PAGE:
The fees charged by platforms are set to continue decreasing at the same pace, according to the Lang Cat, with touted estimates of a six bps decline over the next five years.
Steve Nelson, insight director at the research and consultancy firm, predicted the average market cost of platform fees would drop by just above a basis point per year for the next five years.
He said: “Five years ago, we predicted that mean average market pricing would reduce by just above a basis point per year for the next five years.
“That turned out to be true — in 2015, average prices would have been around six or seven basis points higher than currently — and we expect this to continue at the same pace for the next five years too.”
Figures from the Lang Cat showed the average cost of holding £500,000 on a platform, based on a wrapper with a pension accounting for half, and a quarter used for both an Isa and a GIA, was 0.27 per cent currently, expected to fall to about 0.21 per cent by 2025.
It is more expensive the smaller the amount of funds held on the platform. Advisers pay an average of 0.4 per cent for £50,000 and just 0.16 per cent for £2.5m, but the Lang Cat expects the costs to fall evenly across the board.
Mr Nelson said there were a number of reasons for why the platform space was not set for significant price disruption, and instead would continue at the same place.
He said: “The sector simply isn’t in the right place to drive forward meaningful disruption in terms of price, with many mainstream platforms still resembling the older operating models of products/insurers where many tools and services outside of core custody and investment administration come with extra costs.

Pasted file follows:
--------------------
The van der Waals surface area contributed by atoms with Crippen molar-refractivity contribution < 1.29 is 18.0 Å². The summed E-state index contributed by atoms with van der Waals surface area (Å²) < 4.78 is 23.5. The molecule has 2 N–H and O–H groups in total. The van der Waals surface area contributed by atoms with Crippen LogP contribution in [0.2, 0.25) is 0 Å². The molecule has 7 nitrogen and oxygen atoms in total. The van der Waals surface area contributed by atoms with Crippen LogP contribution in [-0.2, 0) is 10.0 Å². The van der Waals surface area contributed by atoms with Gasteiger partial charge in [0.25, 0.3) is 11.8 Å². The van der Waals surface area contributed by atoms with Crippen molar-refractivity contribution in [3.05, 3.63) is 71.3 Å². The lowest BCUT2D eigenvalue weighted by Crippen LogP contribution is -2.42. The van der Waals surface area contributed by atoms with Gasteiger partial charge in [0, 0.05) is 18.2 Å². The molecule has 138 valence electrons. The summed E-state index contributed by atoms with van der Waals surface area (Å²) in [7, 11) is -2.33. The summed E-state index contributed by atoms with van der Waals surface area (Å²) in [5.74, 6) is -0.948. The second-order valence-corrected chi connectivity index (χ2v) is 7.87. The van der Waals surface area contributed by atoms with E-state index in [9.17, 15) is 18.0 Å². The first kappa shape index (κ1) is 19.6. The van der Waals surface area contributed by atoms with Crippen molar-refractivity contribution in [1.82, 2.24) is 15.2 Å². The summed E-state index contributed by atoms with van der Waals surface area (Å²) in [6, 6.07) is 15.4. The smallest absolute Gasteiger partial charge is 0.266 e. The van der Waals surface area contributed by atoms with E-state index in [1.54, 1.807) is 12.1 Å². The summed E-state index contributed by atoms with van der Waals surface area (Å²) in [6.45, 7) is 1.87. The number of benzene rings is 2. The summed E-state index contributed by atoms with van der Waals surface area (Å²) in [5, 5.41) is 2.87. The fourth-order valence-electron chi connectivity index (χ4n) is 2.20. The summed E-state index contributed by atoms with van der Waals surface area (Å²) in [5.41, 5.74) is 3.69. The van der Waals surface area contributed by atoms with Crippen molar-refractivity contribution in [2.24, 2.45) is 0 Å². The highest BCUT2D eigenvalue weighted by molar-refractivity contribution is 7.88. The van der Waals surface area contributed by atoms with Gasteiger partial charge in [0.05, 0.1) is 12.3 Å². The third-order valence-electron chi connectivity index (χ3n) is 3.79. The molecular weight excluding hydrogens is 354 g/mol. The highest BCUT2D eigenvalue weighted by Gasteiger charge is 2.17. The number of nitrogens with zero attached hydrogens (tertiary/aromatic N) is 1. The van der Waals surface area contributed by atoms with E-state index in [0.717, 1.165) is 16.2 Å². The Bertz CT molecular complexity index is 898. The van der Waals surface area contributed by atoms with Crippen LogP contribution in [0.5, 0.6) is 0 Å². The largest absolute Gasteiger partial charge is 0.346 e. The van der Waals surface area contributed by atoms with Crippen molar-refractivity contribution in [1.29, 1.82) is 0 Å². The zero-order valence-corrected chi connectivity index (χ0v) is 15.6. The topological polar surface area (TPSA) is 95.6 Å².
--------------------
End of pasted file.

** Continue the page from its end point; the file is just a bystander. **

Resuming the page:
“The Lang Cat’s adviser research shows that such services can be highly valued but this doesn’t create the right environment for imminent disruption.”
This was also partly down to the “fractured” nature of the market, Mr Nelson said, with core providers, the vertical integrators, white-label offerings and ‘focused’ solutions all playing a part.
White-label solutions companies were the most likely suspects to cause downward pricing pressure, but this was “in the abstract” of advice firms’ minds and still had low transactional levels.
Mr Nelson also thought the regulator was not poised to drive pricing change, pointing to the City watchdog’s Platform Market Study which had “been and gone without any notable changes” to platform pricing models, while “special pricing deals” between advisers and platforms were “not going anywhere”.
Downward fee pressure across the value chain — advice fees, asset management charges, platform costs — has been an ongoing theme across the industry over the past few years.
Further analysis from the Lang Cat last month predicted the total cost of ownership for clients’ centralised investment propositions would drop by 50 bps over the next five years.
This was primarily due to a 30 bps decline in fund management fees, an area most commentators agree has the most room for downward price pressure, while advice fees look set to fall from 0.81 per cent to 0.6 per cent.